How to Be the Author of a Ghostwritten Book

Although it might seem so, it’s not obvious how to be the author of a ghostwritten book. The most common misconception is that once you hire a ghostwriter, your manuscript will magically appear with minimal effort from you.

Sure, the majority of the work will be done by the ghostwriter. But just because someone else is doing the writing, doesn’t change the fact that you are the author. And if you want to author a great book, you must do at least some hands-on work.

Here are five of the best practices for how to be the author of a ghostwritten book.

1. Carve Out Time for Interviews 

Your ghostwriter will need you to be available for interviews and/or sending pertinent materials that you would like integrated into your manuscript.

Some companies will boast that they can write your book for you after just 4 or 5 hours of interviews. It’s possible, I’m sure, but if you want to write a book of depth and substance, don’t take shortcuts.  I’ve found that it takes at least 30 hours of interviews to get the original content and possibly several more to refine it.

Once interviews commence, you probably won’t see any drafted material for the first 4 to 6 weeks. Don’t freak out – that’s totally normal. It takes a few weeks of interviews for a ghostwriter to get their bearings and be able to produce something that is ready for you to review. But once you get to the 4-to-6 week mark (as long as you have made time for weekly interviews), you should begin to see drafts of chapters.

Which brings me to tip #2…

2. Help Your Ghostwriter Go Deeper

Even if they are the best interviewer in the world, your ghostwriter will still only ask the questions that occur to them. But you are the subject-matter expert, so you must provide the expertise. To truly be the author of a ghostwritten book, when you start reviewing drafts, don’t just read to evaluate what’s there. Look for areas where you could expand or go deeper.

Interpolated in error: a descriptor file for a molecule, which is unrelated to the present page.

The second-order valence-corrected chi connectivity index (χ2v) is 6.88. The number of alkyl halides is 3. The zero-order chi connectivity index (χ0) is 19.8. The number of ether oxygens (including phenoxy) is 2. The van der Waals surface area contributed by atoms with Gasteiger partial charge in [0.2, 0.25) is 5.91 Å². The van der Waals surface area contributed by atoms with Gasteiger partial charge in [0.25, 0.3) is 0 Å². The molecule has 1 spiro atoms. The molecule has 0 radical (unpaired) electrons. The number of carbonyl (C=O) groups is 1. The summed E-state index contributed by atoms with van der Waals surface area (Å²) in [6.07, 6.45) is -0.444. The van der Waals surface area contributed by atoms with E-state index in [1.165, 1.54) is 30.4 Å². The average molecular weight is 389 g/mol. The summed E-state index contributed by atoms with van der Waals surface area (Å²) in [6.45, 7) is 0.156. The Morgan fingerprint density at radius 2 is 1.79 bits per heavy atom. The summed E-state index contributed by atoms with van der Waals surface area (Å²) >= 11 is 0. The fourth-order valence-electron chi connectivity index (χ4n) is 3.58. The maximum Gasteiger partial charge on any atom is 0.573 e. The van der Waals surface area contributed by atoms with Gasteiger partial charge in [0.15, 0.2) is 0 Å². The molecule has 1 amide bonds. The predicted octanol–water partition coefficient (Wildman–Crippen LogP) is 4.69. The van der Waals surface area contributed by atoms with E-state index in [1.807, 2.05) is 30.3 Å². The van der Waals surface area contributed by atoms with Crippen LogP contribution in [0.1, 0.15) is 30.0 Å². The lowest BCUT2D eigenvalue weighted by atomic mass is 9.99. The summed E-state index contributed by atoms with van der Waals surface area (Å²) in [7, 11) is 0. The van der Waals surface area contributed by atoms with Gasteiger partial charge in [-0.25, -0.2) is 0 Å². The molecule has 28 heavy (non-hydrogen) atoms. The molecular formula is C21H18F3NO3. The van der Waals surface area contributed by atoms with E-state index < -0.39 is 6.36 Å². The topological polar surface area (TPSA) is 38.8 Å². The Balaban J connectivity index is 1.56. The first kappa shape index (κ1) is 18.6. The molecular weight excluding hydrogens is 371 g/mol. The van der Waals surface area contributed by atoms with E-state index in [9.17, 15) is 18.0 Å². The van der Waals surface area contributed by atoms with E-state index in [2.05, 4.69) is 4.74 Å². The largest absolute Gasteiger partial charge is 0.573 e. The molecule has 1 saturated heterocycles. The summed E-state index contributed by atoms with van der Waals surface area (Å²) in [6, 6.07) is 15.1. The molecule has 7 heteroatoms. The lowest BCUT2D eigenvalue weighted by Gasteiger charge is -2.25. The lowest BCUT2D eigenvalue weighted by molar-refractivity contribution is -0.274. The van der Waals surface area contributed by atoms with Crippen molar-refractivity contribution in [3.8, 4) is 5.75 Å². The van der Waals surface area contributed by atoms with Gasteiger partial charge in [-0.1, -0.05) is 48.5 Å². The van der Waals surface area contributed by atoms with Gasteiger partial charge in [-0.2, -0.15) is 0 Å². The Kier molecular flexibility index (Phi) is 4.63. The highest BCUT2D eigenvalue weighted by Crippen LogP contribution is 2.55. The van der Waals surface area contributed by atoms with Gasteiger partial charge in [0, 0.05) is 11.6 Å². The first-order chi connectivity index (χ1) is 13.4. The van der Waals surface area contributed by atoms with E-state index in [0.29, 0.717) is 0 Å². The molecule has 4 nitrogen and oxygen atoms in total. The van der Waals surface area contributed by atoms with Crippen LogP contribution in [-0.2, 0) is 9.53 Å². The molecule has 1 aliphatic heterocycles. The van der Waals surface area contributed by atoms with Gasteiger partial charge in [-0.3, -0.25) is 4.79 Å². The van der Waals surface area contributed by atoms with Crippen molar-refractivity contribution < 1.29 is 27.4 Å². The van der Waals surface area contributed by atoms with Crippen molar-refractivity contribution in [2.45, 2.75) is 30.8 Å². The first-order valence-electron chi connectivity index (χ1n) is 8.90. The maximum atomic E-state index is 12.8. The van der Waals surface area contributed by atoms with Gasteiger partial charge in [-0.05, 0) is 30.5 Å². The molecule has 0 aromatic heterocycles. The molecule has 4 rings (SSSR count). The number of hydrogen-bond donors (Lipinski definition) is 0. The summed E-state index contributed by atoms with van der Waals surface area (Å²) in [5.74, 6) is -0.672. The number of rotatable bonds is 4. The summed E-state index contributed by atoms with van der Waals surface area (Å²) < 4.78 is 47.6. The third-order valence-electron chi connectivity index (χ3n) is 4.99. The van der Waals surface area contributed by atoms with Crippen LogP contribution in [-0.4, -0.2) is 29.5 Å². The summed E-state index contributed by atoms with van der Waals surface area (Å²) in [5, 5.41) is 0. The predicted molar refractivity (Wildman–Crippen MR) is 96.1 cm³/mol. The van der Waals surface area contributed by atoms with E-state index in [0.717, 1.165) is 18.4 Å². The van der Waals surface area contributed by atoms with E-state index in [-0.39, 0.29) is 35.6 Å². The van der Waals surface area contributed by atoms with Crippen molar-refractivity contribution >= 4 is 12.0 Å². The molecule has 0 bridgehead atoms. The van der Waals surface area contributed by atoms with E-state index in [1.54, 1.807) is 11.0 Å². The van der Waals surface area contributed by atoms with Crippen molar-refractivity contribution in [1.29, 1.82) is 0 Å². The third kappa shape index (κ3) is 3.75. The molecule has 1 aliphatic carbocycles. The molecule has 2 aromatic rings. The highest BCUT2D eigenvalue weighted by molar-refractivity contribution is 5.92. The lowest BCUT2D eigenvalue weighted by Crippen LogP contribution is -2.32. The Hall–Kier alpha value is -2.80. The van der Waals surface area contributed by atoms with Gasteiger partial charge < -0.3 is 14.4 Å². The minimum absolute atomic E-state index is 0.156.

Ask yourself, is there anything we missed? Take note of any ideas that pop into your head, because often these are gold. Use track changes and write in your ideas.

I have found that the best material comes from these deeper cuts. Your surface-level knowledge is useful, but not as likely to be leading-edge as your quirky thoughts. Your unique perspective contains the highest value for your reader, but generally takes more digging to excavate.

If you skip this step, your book will lack depth and dimension. Don’t worry about making your add-ins sound good. Your ghostwriter will edit your work to make it read well.  The important thing is that you provide the insight.

3. Keep the Momentum

The faster you can review drafts and get your feedback to your writer, the better.

Fast feedback will help you and your writer keep the momentum, plus it will keep everyone on track to meet deadlines.

Ideally, you will give your writer feedback on the first draft of a chapter within one week of receiving it.

Once you’ve kept a draft longer than a week, momentum slows, and both you and your writer will have to waste time and energy becoming reacquainted with the material.

Subsequent drafts should turn around even faster.

4. Do the Final Review Yourself

Once you have a full draft and the manuscript is ready for next stages, before you send it to your publisher or to a proofreader, read it all the way through one more time. And do a plagiarism check!

Best case, you’ll catch small errors or issues with flow that are easily corrected.

Worst case, you were unlucky and hired an unscrupulous (or clueless) ghostwriter who ripped off other people’s writing and added it to your book without permission or proper attribution. So, once you’re done editing it, run your manuscript through a plagiarism checker.

As the David Agus scandal demonstrated, sadly, none of us can afford to make the assumption that our ghostwriter has provided all original content. Whether on purpose or inadvertently, your ghostwriter may have failed to follow the rules of using others’ copyrighted material, and ultimately, it’s your name on the cover.

You must verify for yourself that your book is wholly original.

5. Thank your Ghostwriter in the Acknowledgements

I get it – it can seem contradictory to thank your ghostwriter for writing the book when the whole idea of a ghostwriter is that they are invisible. But that doesn’t mean that you shouldn’t thank them. Don’t worry – you don’t need to admit that you hired a ghostwriter. You can call them your “collaborator.”

No one writes a book alone. It’s important to thank all the people who made it possible, and your “collaborator” is certainly one of those people!

The Bottom Line is This:

Hiring a ghostwriter isn’t a handoff. You must be highly involved in generating content, providing feedback, and making sure it’s all accurate. Remember: it’s your expertise, your content, and your reputation on the line.